In the middle of my Christmas Day Movie Marathon, I must take pause to remember one of the most fierce women to have ever graced the screen and stage, Ms. Eartha May Kitt. Ms. Kitt lost her battle with colon cancer today at the age of 81. In thinking of things I want to say for this blog relating to Ms. Kitt, one word continually comes to mind – glamorous. She is the epitome of glamorous.
Ms. Kitt is most well known for her portrayal of the Catwoman in the Batman series in the late 60s. Her tight suit and purring voice could make even the strongest man a little weak in the knees.
She was born January 17, 1927 in South Carolina. To read her bio, you will find that her father was a white man that she never knew and that her mother, a black cotton picker gave her up when she was three. Her aunt in Harlem took her in when she was eight. She was able to secure a place with the Katherine Dunham Dance Troupe. It was the start to a fabulous career in entertainment.
Her decades-long career saw her as an actress on both stage and screen and as a renowned singer. However, there was a ten year gap in her performances after she was blacklisted for speaking at a presidential luncheon regarding the effects of the Vietnam war on poor minorities. According to her biography, “An infuriated Johnson put out the word that Kitt’s rudeness had reduced the First Lady to tears, and Kitt found herself essentially blacklisted across the country — afraid of incurring the government’s wrath, venues simply refused to book her. It was later revealed that Kitt was made the subject of a secret federal investigation; her house was bugged and she was tailed by Secret Service agents. When the FBI failed to find evidence that Kitt was a subversive, the CIA compiled a highly speculative dossier that attempted to portray her as a nymphomaniac. Unable to find work in America, Kitt moved to Europe, where she would spend most of the following decade. In 1974, she courted controversy once again by touring South Africa; although she performed for white-only audiences, her show was racially integrated, and she raised money for black schools by selling autographs.”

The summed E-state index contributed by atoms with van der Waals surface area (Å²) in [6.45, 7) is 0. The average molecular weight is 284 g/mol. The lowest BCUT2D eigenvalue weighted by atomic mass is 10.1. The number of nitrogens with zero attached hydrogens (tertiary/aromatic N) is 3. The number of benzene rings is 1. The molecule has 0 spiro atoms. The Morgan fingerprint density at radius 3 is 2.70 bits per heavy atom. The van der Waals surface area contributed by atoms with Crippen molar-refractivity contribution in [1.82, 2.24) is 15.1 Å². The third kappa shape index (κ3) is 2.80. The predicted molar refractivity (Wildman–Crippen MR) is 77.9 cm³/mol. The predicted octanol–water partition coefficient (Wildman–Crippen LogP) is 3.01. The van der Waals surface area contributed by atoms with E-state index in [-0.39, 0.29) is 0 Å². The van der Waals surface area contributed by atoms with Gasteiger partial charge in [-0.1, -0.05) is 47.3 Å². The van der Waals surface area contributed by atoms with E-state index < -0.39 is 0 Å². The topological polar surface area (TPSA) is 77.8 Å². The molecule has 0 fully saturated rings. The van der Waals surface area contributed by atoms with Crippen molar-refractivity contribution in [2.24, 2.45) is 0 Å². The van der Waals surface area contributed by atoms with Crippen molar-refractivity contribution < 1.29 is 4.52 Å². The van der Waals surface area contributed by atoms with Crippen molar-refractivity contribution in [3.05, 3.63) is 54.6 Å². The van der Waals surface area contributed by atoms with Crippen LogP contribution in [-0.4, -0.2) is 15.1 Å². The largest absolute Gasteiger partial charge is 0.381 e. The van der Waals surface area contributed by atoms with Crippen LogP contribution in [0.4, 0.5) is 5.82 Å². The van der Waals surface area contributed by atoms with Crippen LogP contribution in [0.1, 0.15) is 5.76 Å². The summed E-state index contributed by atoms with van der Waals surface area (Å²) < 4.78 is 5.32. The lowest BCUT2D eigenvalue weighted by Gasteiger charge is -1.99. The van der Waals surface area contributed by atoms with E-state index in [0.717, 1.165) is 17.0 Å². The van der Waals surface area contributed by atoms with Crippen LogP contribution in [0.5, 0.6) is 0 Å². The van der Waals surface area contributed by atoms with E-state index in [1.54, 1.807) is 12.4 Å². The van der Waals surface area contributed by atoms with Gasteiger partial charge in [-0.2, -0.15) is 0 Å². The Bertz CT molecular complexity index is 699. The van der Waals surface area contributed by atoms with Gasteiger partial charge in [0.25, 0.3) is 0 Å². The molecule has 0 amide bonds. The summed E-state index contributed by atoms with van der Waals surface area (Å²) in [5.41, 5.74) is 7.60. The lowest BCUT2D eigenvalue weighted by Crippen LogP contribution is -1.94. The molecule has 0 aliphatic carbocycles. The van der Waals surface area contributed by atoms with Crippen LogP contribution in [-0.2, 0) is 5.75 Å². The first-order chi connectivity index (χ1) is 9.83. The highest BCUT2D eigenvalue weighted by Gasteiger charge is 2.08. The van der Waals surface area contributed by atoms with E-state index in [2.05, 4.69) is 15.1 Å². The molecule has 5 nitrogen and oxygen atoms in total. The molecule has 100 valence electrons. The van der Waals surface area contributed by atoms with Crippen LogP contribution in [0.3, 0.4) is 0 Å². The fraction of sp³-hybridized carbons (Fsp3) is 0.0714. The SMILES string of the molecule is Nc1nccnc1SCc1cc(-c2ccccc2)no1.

She returned to performing late in the 70s and was always a sensation on the Cabaret scene in New York.
If you have never heard her sing, pick up an album. If you have never seen her on screen, find one of the 1968 episodes of Batman. Whatever you do, become familiar with this sultry seductress. You will be happy that you did.
Thank you Ms. Kitt for all that you have offered us, you will be sorely missed.
Categories: Theater - Literature - Language